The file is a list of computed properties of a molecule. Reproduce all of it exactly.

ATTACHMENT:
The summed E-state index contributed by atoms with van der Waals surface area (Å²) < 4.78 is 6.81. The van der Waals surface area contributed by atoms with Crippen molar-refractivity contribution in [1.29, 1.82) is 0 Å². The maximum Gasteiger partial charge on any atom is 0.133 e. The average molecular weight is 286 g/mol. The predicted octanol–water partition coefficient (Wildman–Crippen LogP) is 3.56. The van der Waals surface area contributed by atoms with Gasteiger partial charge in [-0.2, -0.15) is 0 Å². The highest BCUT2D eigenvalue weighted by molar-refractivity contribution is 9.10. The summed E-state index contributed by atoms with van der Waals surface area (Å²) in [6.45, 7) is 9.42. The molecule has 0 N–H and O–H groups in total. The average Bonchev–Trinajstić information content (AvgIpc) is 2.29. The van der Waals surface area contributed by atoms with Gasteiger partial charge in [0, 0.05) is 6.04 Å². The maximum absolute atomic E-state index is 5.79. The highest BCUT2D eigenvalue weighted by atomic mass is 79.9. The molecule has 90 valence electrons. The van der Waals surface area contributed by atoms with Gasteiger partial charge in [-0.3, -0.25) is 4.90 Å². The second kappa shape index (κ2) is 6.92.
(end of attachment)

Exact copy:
The summed E-state index contributed by atoms with van der Waals surface area (Å²) < 4.78 is 6.81. The van der Waals surface area contributed by atoms with Crippen molar-refractivity contribution in [1.29, 1.82) is 0 Å². The maximum Gasteiger partial charge on any atom is 0.133 e. The average molecular weight is 286 g/mol. The predicted octanol–water partition coefficient (Wildman–Crippen LogP) is 3.56. The van der Waals surface area contributed by atoms with Gasteiger partial charge in [-0.2, -0.15) is 0 Å². The highest BCUT2D eigenvalue weighted by molar-refractivity contribution is 9.10. The summed E-state index contributed by atoms with van der Waals surface area (Å²) in [6.45, 7) is 9.42. The molecule has 0 N–H and O–H groups in total. The average Bonchev–Trinajstić information content (AvgIpc) is 2.29. The van der Waals surface area contributed by atoms with Gasteiger partial charge in [0, 0.05) is 6.04 Å². The maximum absolute atomic E-state index is 5.79. The highest BCUT2D eigenvalue weighted by atomic mass is 79.9. The molecule has 90 valence electrons. The van der Waals surface area contributed by atoms with Gasteiger partial charge in [-0.3, -0.25) is 4.90 Å². The second kappa shape index (κ2) is 6.92.